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Nurse, midwife and pharmacist numbers grow

AHPRA,nurse,midwife,allied health,pharmacist
Photo: AHPRA,nurse,midwife,allied health,pharmacist
Australia has more registered nurses, midwives, pharmacists and other allied health professionals, according to new registration data.

The Nursing and Midwifery Board’s December 2014 data, published this month, reveals there are 5640 new nurses and midwives with general registration compared to the September 2014 quarter, taking the total to 59,616, and increasing the overall number of registered nurses and midwives to 361,711.

The data shows a rise in numbers across the nursing and midwifery profession, with the number of enrolled nurses reaching 59,954, up 338, and the number of registered nurses rising to 259,494, up 4226.
The number of enrolled nurses and registered nurses stands at 4724, up 742, the number of enrolled nurses, registered nurses and midwives is at 29,620, up 155, and the number of midwives now reaches 3336, up 160.

There has also been an increase in the number of registered nurses and midwives with endorsements, with 37 extra nurse practitioners, taking the total to 1165, 28 additional registered nurses able to supply scheduled medicines in rural and isolated practice, taking the tally to 928, 29 extra eligible midwives able to supply scheduled medicines, increasing the number to 157, and there’s one new, sole midwife practitioner.

The data shows Australia is now also home to an extra 480 pharmacists.

Statistics from the Pharmacy Board show the number of registered pharmacists grew from 27,438 to 27,836 in the last three months of 2014, with most of the new pharmacists in the under 25 age group, increasing by 377 to 2342.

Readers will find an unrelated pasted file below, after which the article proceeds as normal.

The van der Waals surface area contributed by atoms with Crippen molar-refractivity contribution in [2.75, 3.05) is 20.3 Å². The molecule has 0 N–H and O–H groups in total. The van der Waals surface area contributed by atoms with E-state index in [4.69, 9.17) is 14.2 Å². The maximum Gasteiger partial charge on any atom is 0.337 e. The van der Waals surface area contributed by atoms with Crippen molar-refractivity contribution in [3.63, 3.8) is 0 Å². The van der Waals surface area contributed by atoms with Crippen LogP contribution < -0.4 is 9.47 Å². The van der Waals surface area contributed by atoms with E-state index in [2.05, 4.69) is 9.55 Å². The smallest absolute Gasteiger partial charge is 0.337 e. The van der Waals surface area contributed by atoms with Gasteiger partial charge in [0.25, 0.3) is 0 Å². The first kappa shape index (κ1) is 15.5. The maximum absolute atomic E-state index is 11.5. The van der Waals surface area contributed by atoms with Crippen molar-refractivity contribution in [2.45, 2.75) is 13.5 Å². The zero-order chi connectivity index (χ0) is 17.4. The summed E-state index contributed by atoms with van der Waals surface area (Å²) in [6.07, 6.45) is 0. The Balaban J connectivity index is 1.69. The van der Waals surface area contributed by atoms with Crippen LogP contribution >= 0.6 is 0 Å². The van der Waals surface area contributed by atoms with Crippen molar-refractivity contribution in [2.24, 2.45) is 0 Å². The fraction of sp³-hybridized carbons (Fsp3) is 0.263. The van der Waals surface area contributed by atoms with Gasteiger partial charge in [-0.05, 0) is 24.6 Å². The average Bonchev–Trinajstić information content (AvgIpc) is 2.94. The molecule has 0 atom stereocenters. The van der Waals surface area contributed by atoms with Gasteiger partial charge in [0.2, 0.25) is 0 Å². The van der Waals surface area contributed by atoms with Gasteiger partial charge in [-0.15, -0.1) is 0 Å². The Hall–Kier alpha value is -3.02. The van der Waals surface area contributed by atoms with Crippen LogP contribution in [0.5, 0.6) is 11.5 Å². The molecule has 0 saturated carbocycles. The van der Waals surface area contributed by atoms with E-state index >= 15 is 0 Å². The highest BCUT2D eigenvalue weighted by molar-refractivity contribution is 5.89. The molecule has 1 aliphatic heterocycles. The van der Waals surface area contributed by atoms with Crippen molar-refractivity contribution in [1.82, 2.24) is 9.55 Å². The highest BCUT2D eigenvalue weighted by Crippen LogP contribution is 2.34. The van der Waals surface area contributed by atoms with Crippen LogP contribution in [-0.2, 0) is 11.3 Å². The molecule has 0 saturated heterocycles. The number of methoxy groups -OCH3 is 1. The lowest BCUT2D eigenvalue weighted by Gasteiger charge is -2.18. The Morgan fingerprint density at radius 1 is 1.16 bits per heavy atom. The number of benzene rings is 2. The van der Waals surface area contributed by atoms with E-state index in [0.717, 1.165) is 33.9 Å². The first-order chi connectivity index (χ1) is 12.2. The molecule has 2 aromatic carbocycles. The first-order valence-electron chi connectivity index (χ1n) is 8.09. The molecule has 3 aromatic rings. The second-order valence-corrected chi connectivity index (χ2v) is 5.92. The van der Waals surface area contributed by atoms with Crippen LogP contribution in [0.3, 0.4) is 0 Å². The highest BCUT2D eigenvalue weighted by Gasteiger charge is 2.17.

Other allied health professions to record an increase include psychology - rising 114 to 31,982, physiotherapy - growing 1013 to 27,278, occupational therapy - increasing 694 to 17,024, medical radiation practice - growing 531 to 15,005, optometry - up 100 to 4902, podiatry - increasing 203 to 4347, osteopathy - up 103 to 1983, and the number of Aboriginal and Torres Strait Islander health practitioners - up 20 to 376.

The core role of the National Boards and the Australian Health Practitioner and Regulation Agency (AHPRA) is to protect the public and manage risk to patients.

AHPRA CEO Martin Fletcher said one of the great benefits of the national scheme is the ability to apply data to help the Australian community.

“This includes valuable data about the number and type of health practitioners registered in Australia, and where they are based,” he said.

“This information is invaluable for workforce and health service planning.”

The published data is split into separate reports for each National Board and includes information about the types of registration held, principal place of practice, endorsements, registrant age and gender.

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Karen Keast

Karen Keast is a freelance health journalist who writes news and feature articles for HealthTimes.

Karen regularly writes for some of Australia’s leading health news websites and magazines.  In a media career spanning 20 years, Karen has worked as a senior journalist in newspapers and television. She has covered the grind of daily news and worked as a politics reporter at countless state and federal elections.

Since venturing into freelance writing five years ago, Karen has found her niche in writing about the health sector for editors, businesses and corporations.

Karen has interviewed the heads of peak health organisations in Australia and overseas, and written hundreds of news and feature articles covering the dedicated work of health professionals who tread the corridors of hospitals and health services, universities, aged care facilities and practices, day in and day out.

Follow Karen Keast on Twitter @stylemywords